IS ADHD covered by the NDIS?

Is ADHD covered by the NDIS?

Is ADHD covered by the NDIS? It’s a commonly asked question, and for good reason.  

Approximately 5% of Australians display symptoms of ADHD and it can be a costly condition to treat.

In fact, the 2020 ADHD National Survey revealed that some parents of young people with ADHD believe they’re spending an average of $6, 000 per year.

Attention Deficit Hyperactivity Disorder (ADHD) is not considered a primary condition and participants may find it difficult to meet the NDIS eligibility criteria as a severe and permanent disability. Generally speaking, ADHD is not covered by the NDIS.

In some cases, ADHD can be effectively treated with medication and is therefore seen to be ineligible for further NDIS-funded supports. 

However, there are exceptions to the rule as ADHD is often present with other diagnoses. ADHD could therefore be considered a secondary condition.

What is ADHD?

The DSM-5 has a long list of criteria for ADHD relating to inattention, hyperactivity and impulsivity.

The Centre for Disease Control and Prevention offers the following; People with ADHD show a persistent pattern of inattention and/or hyperactivity–impulsivity that interferes with functioning or development.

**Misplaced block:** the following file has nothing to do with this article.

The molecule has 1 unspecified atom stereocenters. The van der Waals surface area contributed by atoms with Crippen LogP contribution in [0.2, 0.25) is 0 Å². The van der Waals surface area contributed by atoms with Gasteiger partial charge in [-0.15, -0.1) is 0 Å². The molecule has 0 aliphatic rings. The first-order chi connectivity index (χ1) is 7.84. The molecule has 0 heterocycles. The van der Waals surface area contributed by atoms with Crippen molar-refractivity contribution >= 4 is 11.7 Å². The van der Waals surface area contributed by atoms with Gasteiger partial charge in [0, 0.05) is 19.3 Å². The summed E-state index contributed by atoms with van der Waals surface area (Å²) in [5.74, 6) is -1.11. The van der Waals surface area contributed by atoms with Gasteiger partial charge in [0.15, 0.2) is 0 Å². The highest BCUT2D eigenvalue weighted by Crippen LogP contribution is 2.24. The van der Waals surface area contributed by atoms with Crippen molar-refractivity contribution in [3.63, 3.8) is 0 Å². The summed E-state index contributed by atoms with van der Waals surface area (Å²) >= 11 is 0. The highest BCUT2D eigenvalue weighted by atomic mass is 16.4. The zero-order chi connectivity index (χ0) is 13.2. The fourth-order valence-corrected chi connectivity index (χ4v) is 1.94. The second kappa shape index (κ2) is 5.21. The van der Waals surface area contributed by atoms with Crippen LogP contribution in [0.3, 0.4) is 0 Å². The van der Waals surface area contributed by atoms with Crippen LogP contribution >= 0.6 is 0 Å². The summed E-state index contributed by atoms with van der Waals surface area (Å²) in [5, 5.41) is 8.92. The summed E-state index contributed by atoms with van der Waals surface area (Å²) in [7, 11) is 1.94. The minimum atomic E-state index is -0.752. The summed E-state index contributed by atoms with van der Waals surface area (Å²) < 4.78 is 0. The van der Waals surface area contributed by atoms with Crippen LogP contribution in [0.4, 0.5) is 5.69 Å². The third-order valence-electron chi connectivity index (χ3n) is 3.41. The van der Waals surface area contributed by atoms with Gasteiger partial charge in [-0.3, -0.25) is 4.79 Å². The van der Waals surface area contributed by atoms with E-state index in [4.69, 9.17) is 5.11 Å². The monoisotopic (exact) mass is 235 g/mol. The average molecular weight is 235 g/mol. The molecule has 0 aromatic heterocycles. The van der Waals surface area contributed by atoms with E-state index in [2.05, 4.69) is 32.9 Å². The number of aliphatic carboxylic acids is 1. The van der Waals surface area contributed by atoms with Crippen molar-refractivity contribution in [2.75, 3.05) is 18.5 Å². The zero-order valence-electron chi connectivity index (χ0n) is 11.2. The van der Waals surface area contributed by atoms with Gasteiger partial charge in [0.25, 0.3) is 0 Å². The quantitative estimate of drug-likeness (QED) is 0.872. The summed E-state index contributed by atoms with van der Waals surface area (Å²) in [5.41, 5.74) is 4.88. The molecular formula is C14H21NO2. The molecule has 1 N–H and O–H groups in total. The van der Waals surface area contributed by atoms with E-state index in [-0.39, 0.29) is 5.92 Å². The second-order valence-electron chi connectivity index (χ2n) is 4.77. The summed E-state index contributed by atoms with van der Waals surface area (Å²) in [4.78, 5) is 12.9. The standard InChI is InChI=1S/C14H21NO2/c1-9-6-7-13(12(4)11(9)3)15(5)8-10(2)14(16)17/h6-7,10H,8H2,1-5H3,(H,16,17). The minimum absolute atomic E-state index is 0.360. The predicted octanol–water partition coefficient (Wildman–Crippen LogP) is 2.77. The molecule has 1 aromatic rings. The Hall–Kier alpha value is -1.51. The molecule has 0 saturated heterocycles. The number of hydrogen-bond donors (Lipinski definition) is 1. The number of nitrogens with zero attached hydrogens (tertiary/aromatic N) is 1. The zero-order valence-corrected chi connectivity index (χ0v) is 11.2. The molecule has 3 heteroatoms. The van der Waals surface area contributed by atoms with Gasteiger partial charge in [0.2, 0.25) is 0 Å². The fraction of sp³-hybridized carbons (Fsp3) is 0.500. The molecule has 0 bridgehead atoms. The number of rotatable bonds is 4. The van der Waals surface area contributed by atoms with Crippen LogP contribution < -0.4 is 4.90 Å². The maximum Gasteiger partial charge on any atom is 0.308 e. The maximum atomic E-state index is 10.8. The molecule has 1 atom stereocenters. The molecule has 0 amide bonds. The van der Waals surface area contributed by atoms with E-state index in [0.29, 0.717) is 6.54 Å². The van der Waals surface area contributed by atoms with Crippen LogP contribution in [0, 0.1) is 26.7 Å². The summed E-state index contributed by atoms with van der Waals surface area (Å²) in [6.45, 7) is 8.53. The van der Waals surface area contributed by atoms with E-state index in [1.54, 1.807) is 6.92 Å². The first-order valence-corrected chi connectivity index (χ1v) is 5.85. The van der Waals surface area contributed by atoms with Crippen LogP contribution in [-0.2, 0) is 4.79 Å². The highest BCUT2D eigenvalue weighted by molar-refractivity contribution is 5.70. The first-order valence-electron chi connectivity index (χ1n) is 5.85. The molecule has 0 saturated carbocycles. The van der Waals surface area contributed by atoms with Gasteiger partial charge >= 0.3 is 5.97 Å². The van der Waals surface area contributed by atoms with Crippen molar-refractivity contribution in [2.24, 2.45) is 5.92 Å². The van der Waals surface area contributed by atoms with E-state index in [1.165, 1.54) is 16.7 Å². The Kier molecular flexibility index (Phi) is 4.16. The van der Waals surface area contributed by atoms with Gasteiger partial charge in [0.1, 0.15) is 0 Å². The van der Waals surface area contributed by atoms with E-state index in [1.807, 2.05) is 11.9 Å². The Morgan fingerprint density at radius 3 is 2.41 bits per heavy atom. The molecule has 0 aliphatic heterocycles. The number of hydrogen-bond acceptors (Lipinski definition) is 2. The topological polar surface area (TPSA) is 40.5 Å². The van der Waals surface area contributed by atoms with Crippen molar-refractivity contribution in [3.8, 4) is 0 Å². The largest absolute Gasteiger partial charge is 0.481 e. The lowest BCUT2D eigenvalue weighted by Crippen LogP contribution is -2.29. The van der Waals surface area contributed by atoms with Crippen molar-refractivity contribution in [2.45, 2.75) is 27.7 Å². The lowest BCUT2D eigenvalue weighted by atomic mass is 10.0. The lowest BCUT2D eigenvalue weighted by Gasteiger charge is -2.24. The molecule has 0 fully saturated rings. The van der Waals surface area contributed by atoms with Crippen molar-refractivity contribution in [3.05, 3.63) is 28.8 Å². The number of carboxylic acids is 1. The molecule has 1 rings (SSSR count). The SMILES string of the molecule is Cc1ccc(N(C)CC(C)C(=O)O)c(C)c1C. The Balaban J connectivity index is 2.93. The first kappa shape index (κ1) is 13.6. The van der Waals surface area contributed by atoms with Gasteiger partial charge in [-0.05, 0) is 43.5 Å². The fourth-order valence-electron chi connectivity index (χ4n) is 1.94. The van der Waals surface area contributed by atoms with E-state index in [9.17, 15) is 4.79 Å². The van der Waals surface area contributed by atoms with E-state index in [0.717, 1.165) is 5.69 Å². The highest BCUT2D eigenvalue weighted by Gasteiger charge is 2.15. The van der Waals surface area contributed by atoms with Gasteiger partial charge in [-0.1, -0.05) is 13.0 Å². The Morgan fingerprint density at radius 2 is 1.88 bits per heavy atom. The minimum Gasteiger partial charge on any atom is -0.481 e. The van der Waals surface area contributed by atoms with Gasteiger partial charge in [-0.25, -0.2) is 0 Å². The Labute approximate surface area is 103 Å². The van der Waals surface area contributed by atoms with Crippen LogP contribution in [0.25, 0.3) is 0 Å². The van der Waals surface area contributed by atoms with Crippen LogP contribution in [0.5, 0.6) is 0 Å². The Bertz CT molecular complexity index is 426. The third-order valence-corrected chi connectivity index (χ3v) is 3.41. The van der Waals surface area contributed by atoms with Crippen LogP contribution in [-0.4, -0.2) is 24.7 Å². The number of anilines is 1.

ADHD most commonly presents in children from around 7 years of age.

ADHD and diagnosis

Diagnosis of ADHD can be time consuming and costly as there is no single test. Diagnsosis involves a variety of assessments and observations with parties collaborating together such as parents, teachers, psychologists, specialists and the child themselves.

As there is no ‘cure’ for ADHD, symptoms can persist in adulthood. It is becoming increasingly common for people to receive an initial diagnosis of ADHD well into their adulthood.

ADHD and the NDIS

ADHD itself is not covered by the NDIS as it can be difficult to meet the eligibility criteria for severe and permanent disability. It is not considered a primary condition.

If ADHD occurs with another condition such as intellectual disability or autism, it is more like the participant may be able to obtain NDIS funding.

Participants must be able to prove that they have a disability causing an impairment that:

  • Is permanent or likely to be permanent
  • Results in substantially reduced capacity to undertake day-to-day activities
  • Affects their capacity for social or economic participation
  • Means they are likely to require support throughout their lifetime.

Finding the right support

With increasing awareness of ADHD, there are many support networks available.

ADHD Foundation and ADHD Support Australia are two of many groups providing resources and guidance on managing ADHD,

If you or someone you know has any questions about ADHD or any of our services, contact us.